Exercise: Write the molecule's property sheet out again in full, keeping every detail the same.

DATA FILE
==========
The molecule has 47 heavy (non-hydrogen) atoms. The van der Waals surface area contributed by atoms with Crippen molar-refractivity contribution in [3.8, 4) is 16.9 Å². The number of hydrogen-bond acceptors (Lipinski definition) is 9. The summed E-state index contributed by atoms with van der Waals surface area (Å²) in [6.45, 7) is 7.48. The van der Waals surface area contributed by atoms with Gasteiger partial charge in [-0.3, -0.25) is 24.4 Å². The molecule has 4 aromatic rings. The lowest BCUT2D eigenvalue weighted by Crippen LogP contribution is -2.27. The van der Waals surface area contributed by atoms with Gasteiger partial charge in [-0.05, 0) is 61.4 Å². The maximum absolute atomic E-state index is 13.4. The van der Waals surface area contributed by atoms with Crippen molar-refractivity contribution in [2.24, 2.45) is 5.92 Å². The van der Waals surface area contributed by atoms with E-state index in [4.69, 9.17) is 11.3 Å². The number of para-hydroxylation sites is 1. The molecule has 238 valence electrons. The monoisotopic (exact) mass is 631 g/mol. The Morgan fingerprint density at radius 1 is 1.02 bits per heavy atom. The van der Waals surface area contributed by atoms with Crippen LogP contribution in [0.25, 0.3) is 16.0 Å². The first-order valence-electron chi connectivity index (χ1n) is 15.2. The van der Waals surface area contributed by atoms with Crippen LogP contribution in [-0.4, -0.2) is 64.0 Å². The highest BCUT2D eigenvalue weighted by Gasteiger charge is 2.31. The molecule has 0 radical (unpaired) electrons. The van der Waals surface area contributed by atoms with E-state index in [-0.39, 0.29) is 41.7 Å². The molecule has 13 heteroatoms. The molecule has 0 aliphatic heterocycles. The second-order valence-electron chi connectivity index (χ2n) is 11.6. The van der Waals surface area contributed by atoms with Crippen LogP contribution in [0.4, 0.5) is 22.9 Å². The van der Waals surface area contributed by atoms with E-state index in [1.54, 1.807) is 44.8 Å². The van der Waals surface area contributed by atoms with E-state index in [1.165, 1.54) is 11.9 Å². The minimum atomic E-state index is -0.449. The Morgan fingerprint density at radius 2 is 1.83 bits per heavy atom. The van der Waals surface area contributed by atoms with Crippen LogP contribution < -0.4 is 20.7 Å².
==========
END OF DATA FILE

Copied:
The molecule has 47 heavy (non-hydrogen) atoms. The van der Waals surface area contributed by atoms with Crippen molar-refractivity contribution in [3.8, 4) is 16.9 Å². The number of hydrogen-bond acceptors (Lipinski definition) is 9. The summed E-state index contributed by atoms with van der Waals surface area (Å²) in [6.45, 7) is 7.48. The van der Waals surface area contributed by atoms with Gasteiger partial charge in [-0.3, -0.25) is 24.4 Å². The molecule has 4 aromatic rings. The lowest BCUT2D eigenvalue weighted by Crippen LogP contribution is -2.27. The van der Waals surface area contributed by atoms with Gasteiger partial charge in [-0.05, 0) is 61.4 Å². The maximum absolute atomic E-state index is 13.4. The van der Waals surface area contributed by atoms with Crippen molar-refractivity contribution in [2.24, 2.45) is 5.92 Å². The van der Waals surface area contributed by atoms with E-state index in [4.69, 9.17) is 11.3 Å². The number of para-hydroxylation sites is 1. The molecule has 238 valence electrons. The monoisotopic (exact) mass is 631 g/mol. The Morgan fingerprint density at radius 1 is 1.02 bits per heavy atom. The van der Waals surface area contributed by atoms with Crippen LogP contribution in [0.25, 0.3) is 16.0 Å². The first-order valence-electron chi connectivity index (χ1n) is 15.2. The van der Waals surface area contributed by atoms with Crippen LogP contribution in [-0.4, -0.2) is 64.0 Å². The highest BCUT2D eigenvalue weighted by Gasteiger charge is 2.31. The molecule has 0 radical (unpaired) electrons. The van der Waals surface area contributed by atoms with E-state index in [-0.39, 0.29) is 41.7 Å². The molecule has 13 heteroatoms. The molecule has 0 aliphatic heterocycles. The second-order valence-electron chi connectivity index (χ2n) is 11.6. The van der Waals surface area contributed by atoms with Crippen LogP contribution in [0.4, 0.5) is 22.9 Å². The van der Waals surface area contributed by atoms with E-state index in [1.54, 1.807) is 44.8 Å². The van der Waals surface area contributed by atoms with E-state index in [1.165, 1.54) is 11.9 Å². The minimum atomic E-state index is -0.449. The Morgan fingerprint density at radius 2 is 1.83 bits per heavy atom. The van der Waals surface area contributed by atoms with Crippen LogP contribution < -0.4 is 20.7 Å².